White Giant Bird-of-Paradise Flowers
White Bird of Paradise flowers can be seen at the point where the leaf fan protrudes from the stem. These flowers are significantly large with a light blue tongue and sits in a purplish bract. Following these flowers are triangular seed capsules.
Most White Bird of Paradise tends to grow in clusters with multiple stems growing out of a single base. These stems make the White Bird of Paradise resemble the Palm tree except that it is thinner than most palms.
Under optimum conditions, Strelitzia nicolai is useful in creating a lush, tropical effect because of its eyecatching evergreen look.
White Bird of Paradise Care and Vitals
- Grows Outdoors in USDA hardiness zones: 9B through 11
- Uses: planted specimen in landscape, deck or patio planted in container or planter; also used indoors
- Height: 20′ to 30′ feet tall
- Spread: 6′ to 10′ feet wide
- Growth Rate: moderate
- Flower color: white/cream/gray
- Flower characteristics: showy
- Pruning: little required
- Light requirements: full sun, partial sun or partial shade
- Soils: clay; sand; loam; acidic; slightly alkaline; well-drained soil
- Drought tolerance: moderate
- Salt tolerance: low
- Roots: not aggressive
- Pest resistance: resistant to most pests/diseases
Strelitzia Nicolai In The Landscape
The white bird or Paradise, with its large, upright, clumping stalks and banana-like leaves lend true tropical, exotic feel to any landscape.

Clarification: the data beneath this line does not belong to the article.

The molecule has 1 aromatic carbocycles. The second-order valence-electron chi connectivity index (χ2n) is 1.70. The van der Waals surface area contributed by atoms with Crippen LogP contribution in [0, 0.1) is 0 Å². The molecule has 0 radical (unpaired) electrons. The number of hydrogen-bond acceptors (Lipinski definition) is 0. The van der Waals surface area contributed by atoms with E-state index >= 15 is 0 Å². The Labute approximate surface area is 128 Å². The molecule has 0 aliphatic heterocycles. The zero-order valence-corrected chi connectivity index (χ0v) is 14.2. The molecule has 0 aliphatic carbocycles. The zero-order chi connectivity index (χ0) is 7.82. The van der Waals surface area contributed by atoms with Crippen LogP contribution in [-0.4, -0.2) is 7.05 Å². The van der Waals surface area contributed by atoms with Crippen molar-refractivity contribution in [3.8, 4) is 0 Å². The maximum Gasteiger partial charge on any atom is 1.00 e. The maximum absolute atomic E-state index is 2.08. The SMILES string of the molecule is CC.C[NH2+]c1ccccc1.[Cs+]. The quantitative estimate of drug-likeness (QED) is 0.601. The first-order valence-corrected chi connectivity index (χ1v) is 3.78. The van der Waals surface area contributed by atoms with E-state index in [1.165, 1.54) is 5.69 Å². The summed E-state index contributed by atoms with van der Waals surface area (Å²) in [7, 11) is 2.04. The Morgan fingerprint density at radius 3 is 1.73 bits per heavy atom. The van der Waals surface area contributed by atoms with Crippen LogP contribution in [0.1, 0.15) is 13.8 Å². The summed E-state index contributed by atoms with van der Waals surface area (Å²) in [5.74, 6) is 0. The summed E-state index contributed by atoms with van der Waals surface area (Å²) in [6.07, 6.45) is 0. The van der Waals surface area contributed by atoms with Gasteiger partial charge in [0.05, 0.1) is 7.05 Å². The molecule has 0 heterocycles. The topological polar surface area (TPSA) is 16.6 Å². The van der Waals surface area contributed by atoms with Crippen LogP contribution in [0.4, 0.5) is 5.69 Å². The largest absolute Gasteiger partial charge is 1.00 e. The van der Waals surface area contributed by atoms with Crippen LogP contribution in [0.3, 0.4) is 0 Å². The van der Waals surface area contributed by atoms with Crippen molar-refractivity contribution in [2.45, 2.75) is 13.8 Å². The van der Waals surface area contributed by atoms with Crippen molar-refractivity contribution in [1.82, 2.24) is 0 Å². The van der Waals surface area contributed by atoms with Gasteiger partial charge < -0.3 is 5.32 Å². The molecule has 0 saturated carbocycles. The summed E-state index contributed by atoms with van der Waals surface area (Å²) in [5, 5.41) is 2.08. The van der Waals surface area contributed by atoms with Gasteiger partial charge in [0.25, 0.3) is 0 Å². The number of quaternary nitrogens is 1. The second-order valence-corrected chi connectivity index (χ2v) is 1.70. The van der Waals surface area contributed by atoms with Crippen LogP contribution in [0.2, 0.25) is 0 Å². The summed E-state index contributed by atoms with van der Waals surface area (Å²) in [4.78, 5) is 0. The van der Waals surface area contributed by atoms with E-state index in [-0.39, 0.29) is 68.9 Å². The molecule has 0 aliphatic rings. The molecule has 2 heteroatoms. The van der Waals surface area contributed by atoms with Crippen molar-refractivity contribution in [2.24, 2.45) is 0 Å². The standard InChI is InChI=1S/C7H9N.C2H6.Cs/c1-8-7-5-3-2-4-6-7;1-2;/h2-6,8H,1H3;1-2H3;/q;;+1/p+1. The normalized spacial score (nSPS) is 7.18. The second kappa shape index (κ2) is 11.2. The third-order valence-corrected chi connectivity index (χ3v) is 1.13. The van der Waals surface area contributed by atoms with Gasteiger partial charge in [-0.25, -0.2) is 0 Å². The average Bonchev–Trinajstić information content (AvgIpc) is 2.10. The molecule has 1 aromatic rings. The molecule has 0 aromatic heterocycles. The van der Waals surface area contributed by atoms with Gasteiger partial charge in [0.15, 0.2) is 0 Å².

Although the plants with their fan-like leaves resembling the travelers palm are usually smaller in the landscape, when mature the can reach heights of 20-30 feet. Over time the old leaves fall off exposing the trunk.
The white bird-of-paradise is an excellent plant for use in front entrances and creates quiet a “splash” when used as a “pool plant” in pool landscaping plans.
Plants do need some grooming and leaves need to be removed from time to time, as the large leaves can ragged from winds.
Give the plant plenty of room to grow, mature and develop. Once mature the unusual flowers of white accompanied with a dark blue tongue are welcome additions.
The Strelitzia Nicolai grows very well when planted in full sun in a well-drained soil that holds moisture. Protect the leaves from high winds as the leaves can become torn and ripped. Groom the plant by removing dead leaves.
Propagation from seed is slow but preferred. Propagation by division is possible but often the plant takes time to “look good”
Pests do not seem to bother Strelitzia Nicolai. Scale can sometimes become and issue. We use natural Neem Oil insecticide as our preferred spray for pest control. As for diseases, the White bird of paradise has no real problems.
Overall, planted in the ground or used in containers the white bird of paradise is a wonderful landscape addition.
As mentioned above Strelitzia Nicolai may have become more popular since the 1980’s. However, it has been admired as a graceful beauty all the way back to the late 1800’s. In “The Garden” an illustrated weekly journal of horticulture had this to say about the “white bird” back on August 22,1874.